Jesus of Nazareth will not reject the supplications of His most holy Mother, through whom He chose to descend from Heaven; she, the Spouse of the Canticle, is all beautiful and is the one He was pleased to obey while on earth. Her love, care, and tenderness for Him, the title and qualities which she bears, the charity and graces with which she is adorned, and the crown of glory with which she is honoured, incline Him readily to receive her recommendations and petitions.

– http://www.magnificat.ca/cal/engl/09-08.htm

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Micah 5:1-4

The Lord says this:

But you, Bethlehem Ephrathah,
the least of the clans of Judah,
out of you will be born for me
the one who is to rule over Israel;
his origin goes back to the distant past,
to the days of old.
The Lord is therefore going to abandon them
till the time when she who is to give birth gives birth.
Then the remnant of his brothers will come back
to the sons of Israel.
He will stand and feed his flock
with the power of the Lord,
with the majesty of the name of his God.
They will live secure, for from then on he will extend his power
to the ends of the land.
He himself will be peace.

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Matthew 1:1-16,18-23

A genealogy of Jesus Christ, son of David, son of Abraham:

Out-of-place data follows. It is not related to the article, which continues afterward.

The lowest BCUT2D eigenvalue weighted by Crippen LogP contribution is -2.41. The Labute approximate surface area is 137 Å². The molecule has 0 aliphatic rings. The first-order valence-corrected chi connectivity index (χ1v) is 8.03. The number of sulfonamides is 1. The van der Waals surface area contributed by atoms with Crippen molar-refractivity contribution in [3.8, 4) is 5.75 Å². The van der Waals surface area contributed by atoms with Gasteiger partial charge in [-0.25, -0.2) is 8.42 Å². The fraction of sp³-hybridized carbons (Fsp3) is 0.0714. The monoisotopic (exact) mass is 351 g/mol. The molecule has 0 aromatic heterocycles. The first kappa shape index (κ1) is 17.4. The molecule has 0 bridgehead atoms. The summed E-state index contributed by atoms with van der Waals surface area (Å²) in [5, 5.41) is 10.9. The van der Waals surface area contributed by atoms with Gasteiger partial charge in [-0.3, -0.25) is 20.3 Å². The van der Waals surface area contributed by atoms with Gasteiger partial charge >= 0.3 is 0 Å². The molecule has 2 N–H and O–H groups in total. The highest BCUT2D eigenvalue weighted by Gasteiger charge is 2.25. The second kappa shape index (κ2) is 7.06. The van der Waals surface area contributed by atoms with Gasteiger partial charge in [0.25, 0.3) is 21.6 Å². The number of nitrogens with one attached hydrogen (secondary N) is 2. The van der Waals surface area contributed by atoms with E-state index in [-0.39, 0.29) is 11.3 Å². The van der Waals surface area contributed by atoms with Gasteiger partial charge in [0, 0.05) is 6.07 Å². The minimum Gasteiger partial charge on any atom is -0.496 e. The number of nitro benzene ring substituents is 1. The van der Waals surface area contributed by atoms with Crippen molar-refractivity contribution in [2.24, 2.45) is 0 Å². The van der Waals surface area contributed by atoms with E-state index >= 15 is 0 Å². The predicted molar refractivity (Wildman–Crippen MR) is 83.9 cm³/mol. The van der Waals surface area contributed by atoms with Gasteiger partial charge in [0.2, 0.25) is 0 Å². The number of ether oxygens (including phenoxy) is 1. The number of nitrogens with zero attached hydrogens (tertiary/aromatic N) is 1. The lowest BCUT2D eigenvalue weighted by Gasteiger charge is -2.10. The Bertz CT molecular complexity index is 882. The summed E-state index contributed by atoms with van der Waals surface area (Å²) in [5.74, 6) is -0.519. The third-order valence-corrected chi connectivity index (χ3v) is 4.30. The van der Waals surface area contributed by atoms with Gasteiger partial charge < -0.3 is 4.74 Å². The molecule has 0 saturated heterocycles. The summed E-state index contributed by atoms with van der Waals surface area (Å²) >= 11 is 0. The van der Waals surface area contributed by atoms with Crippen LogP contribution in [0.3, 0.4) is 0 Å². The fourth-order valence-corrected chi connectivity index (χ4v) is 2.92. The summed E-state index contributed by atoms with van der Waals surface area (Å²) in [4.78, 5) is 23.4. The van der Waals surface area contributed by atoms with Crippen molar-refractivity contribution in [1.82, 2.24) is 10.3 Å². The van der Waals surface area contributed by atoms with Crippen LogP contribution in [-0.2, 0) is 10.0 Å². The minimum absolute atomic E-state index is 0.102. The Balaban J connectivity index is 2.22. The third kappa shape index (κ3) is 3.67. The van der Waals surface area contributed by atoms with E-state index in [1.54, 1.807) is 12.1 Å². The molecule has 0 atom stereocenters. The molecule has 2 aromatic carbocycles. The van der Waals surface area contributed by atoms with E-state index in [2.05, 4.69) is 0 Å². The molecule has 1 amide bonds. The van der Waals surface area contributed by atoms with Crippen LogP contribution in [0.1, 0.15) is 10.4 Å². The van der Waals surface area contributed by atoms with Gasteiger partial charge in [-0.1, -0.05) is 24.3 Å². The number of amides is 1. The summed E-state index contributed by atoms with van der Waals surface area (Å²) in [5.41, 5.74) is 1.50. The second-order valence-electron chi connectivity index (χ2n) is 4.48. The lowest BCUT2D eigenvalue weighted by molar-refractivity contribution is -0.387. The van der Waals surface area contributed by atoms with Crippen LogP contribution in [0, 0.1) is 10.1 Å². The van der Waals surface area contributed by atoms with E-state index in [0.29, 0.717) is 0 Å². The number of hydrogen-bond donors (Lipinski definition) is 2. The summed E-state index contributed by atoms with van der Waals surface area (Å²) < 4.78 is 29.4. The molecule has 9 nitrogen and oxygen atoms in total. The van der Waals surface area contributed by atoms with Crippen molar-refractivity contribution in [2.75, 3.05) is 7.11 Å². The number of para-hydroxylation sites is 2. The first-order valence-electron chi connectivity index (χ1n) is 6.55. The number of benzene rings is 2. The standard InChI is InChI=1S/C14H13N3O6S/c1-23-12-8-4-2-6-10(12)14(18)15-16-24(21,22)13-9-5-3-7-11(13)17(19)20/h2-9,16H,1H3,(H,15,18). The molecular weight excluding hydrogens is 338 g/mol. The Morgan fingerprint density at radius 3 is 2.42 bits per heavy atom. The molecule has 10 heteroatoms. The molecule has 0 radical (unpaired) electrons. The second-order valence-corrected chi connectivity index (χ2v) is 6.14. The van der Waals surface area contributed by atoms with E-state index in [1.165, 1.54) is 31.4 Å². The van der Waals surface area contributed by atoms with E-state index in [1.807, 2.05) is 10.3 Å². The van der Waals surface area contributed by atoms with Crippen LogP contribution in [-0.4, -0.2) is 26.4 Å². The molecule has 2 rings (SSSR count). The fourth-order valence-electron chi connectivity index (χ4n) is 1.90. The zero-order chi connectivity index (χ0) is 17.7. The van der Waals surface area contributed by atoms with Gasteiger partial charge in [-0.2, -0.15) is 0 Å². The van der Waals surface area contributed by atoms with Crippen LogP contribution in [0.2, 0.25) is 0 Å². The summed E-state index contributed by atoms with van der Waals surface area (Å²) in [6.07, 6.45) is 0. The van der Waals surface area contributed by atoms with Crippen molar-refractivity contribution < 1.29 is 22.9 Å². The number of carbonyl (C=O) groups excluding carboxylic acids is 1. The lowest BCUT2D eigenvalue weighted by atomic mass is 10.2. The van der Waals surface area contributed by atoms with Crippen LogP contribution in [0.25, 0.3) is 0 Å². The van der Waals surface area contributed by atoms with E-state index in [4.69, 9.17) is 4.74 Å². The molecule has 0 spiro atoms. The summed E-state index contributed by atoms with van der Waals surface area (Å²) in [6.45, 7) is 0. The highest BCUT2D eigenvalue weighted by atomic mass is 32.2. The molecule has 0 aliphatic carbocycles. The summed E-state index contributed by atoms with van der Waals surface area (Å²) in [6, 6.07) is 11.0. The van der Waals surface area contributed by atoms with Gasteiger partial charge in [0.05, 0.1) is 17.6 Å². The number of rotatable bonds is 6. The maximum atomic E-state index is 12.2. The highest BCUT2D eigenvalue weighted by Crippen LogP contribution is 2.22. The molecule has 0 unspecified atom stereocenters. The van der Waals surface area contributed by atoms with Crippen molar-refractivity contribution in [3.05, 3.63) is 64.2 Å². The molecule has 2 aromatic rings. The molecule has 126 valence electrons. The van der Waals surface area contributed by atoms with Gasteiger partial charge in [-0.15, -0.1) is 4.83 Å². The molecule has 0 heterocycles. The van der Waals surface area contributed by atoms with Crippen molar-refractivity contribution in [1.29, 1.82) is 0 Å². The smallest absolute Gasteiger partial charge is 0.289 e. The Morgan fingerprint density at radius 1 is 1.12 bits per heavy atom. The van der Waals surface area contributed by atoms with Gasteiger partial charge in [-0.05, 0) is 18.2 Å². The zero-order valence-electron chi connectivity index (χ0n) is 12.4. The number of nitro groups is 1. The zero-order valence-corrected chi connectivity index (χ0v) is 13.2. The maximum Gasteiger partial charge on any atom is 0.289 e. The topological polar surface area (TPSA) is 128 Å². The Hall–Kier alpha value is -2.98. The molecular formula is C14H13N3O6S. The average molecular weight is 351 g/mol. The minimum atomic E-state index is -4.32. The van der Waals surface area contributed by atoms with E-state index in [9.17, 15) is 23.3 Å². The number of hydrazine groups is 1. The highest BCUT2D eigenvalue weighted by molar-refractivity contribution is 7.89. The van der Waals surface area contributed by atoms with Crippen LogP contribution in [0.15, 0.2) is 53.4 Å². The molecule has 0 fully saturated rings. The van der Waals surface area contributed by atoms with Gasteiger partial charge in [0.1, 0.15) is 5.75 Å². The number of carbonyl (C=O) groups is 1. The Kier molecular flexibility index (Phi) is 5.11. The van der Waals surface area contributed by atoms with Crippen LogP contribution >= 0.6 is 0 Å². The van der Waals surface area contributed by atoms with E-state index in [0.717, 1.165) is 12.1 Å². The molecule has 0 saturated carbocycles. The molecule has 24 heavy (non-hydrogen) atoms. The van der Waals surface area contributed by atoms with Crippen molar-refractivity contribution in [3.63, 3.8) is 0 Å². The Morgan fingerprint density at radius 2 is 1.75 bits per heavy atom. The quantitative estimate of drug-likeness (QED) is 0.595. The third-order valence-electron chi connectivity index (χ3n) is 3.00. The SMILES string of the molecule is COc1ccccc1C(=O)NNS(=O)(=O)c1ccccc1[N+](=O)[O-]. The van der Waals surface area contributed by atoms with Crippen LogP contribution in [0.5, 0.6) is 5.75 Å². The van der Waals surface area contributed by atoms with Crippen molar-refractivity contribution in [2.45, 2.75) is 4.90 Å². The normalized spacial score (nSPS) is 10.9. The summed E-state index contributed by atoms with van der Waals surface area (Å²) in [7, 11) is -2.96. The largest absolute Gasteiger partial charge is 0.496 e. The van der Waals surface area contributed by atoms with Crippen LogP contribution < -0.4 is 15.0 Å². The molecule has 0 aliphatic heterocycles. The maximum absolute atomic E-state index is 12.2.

Abraham was the father of Isaac,
Isaac the father of Jacob,
Jacob the father of Judah and his brothers,
Judah was the father of Perez and Zerah, Tamar being their mother,
Perez was the father of Hezron,
Hezron the father of Ram,
Ram was the father of Amminadab,
Amminadab the father of Nahshon,
Nahshon the father of Salmon,
Salmon was the father of Boaz, Rahab being his mother,
Boaz was the father of Obed, Ruth being his mother,
Obed was the father of Jesse;
and Jesse was the father of King David.

David was the father of Solomon, whose mother had been Uriah’s wife,
Solomon was the father of Rehoboam,
Rehoboam the father of Abijah, Abijah the father of Asa,
Asa was the father of Jehoshaphat,
Jehoshaphat the father of Joram,
Joram the father of Azariah,
Azariah was the father of Jotham,
Jotham the father of Ahaz,
Ahaz the father of Hezekiah,
Hezekiah was the father of Manasseh,
Manasseh the father of Amon,
Amon the father of Josiah;
and Josiah was the father of Jechoniah and his brothers.
Then the deportation to Babylon took place.

After the deportation to Babylon:
Jechoniah was the father of Shealtiel,
Shealtiel the father of Zerubbabel,
Zerubbabel was the father of Abiud,
Abiud the father of Eliakim,
Eliakim the father of Azor,
Azor was the father of Zadok,
Zadok the father of Achim,
Achim the father of Eliud,
Eliud was the father of Eleazar,
Eleazar the father of Matthan,
Matthan the father of Jacob;
and Jacob was the father of Joseph the husband of Mary;
of her was born Jesus who is called Christ.